A great way for you to promote yourself is by sharing knowledge and helping others. This is where you prove you know your stuff and you gain exposure for doing so. You can do this through social media, writing, commenting, video, joining professional groups, networking, etc. Find your own style and uniqueness and use it to attract clients, the opportunities, or the jobs you desire.

The importance of having a personal brand is not going to go away. In fact, it is the only way where you can stand out and be unique in a complex changing world of work. If you don’t have a personal brand, someone will do it for you. If you let this happen, you have no control and you may not like the story they create.

Standing out from others takes time and investment. Most people cannot make the change by themselves, and this is where engaging a personal brand coach is a viable option to consider.

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As a personal brand coach, working with my clients to create their personal brand is my passion. I love the fact that we can work together to create a personal story that defines exactly what people will say when you leave the room.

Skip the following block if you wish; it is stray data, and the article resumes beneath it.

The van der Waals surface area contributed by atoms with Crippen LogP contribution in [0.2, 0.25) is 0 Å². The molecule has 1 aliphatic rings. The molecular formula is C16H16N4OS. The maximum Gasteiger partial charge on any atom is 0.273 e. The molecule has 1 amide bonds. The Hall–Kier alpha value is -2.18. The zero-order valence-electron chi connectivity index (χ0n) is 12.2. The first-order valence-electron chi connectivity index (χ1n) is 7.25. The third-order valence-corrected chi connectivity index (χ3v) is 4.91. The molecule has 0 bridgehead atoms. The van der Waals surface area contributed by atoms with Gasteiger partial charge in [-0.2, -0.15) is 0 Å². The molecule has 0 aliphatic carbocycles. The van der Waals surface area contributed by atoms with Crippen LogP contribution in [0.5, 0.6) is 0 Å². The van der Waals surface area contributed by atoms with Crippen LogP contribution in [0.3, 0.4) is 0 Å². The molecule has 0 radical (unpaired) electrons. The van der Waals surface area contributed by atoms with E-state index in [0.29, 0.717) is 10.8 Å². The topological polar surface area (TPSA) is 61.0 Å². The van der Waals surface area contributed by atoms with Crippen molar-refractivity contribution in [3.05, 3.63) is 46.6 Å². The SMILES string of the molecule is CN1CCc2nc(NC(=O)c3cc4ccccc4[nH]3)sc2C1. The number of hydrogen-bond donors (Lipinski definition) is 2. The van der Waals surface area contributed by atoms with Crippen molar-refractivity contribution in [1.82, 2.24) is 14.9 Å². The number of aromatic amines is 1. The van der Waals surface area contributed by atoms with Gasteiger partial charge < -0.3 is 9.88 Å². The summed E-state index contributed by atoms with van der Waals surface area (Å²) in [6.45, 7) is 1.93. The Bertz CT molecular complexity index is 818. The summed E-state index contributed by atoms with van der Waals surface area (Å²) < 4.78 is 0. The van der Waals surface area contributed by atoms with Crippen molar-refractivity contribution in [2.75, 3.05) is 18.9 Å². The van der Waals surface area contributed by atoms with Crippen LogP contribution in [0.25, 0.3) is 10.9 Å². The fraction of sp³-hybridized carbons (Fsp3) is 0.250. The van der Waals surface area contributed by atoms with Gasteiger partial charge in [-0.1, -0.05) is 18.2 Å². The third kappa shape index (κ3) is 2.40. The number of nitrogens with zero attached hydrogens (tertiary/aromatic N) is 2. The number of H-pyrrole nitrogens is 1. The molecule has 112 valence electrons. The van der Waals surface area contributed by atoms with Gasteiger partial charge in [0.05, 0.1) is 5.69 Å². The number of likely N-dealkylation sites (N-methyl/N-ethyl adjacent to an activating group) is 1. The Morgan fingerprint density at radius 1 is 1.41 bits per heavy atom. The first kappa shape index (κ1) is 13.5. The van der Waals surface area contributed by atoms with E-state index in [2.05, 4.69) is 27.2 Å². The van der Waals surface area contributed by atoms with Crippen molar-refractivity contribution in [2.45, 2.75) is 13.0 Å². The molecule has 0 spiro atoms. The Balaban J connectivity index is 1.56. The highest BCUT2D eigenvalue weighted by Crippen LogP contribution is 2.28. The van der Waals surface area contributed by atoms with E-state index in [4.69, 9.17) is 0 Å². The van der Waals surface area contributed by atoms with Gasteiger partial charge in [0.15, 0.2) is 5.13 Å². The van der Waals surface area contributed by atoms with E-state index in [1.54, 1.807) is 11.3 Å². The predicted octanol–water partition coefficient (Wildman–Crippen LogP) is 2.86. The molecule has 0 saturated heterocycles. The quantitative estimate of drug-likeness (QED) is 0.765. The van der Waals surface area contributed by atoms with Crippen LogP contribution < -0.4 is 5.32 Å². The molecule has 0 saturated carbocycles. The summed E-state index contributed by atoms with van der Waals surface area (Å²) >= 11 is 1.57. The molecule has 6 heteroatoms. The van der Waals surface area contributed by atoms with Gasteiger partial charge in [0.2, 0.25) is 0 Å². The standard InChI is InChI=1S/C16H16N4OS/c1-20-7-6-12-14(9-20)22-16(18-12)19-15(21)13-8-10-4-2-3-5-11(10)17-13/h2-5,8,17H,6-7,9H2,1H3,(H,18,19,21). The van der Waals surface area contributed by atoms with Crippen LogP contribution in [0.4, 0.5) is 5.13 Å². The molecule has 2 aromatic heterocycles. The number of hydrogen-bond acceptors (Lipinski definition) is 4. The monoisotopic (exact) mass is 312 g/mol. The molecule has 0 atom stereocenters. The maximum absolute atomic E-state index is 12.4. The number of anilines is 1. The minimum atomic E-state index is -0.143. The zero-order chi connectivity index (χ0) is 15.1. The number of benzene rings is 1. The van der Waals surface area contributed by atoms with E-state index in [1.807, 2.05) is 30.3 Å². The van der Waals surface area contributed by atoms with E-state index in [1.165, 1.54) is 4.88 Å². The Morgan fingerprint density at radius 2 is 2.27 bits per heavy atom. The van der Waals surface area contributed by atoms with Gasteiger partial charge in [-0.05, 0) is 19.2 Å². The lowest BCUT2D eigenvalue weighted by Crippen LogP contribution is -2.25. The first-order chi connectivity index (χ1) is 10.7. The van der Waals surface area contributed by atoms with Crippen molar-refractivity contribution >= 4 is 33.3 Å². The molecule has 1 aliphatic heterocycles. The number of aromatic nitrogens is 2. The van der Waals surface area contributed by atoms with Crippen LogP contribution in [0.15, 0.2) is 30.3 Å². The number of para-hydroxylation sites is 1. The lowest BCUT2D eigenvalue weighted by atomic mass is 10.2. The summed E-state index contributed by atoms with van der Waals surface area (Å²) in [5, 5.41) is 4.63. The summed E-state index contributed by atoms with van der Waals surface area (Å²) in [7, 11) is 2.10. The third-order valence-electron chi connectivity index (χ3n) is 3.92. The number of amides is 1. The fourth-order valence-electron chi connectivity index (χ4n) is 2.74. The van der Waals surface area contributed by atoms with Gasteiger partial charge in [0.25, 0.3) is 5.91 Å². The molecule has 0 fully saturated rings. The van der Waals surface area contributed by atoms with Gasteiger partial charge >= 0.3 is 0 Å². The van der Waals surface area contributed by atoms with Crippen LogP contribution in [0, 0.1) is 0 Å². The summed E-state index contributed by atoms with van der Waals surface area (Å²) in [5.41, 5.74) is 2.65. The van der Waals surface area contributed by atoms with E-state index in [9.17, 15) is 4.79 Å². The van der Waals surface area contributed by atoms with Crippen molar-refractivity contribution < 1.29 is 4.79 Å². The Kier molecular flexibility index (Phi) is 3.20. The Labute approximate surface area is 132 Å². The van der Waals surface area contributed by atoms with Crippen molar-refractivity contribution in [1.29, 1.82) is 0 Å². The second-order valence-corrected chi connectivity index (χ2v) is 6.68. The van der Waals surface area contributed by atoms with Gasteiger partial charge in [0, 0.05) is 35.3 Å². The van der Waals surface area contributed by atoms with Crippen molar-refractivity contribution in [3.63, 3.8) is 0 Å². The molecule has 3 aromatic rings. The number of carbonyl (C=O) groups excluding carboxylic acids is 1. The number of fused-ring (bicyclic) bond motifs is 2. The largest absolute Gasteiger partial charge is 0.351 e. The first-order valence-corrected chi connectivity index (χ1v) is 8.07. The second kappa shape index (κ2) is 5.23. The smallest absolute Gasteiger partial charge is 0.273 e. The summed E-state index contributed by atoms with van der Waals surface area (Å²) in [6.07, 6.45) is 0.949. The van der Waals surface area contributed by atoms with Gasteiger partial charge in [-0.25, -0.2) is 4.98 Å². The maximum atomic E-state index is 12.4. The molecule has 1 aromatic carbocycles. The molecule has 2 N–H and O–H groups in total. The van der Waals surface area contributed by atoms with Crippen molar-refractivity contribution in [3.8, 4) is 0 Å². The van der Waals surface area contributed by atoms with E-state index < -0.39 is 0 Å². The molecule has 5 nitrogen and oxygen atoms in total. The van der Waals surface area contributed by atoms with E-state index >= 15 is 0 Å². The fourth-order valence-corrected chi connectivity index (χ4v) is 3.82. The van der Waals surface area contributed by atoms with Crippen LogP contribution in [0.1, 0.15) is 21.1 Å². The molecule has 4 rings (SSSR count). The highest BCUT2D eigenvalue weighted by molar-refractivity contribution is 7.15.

Other People’s Stories

Listening to other people’s stories is a great way to learn. In his article, 7 TED Talks About Personal Branding, Rafael Dos Santos presents the best Ted Talks where speakers share their stories about the “why,” “what,” and “how” of personal branding.((GuidedPR: 7 TED Talks About Personal Branding))

Take some time out to listen to these speakers sharing their stories and thoughts about personal branding. You will definitely learn so much about how you can start your journey of defining yourself and taking control of your professional and personal life.

Your personal brand, without a doubt, is your secret weapon to your career success. As Michelle Obama said,

“your story is what you have, what you will always have. It is something to own.”

So, go own your story. Go on the journey to create your personal brand that defines who you are, highlights your uniqueness, and the value you offer to the world.

Featured photo credit: Austin Distel via unsplash.com

Reference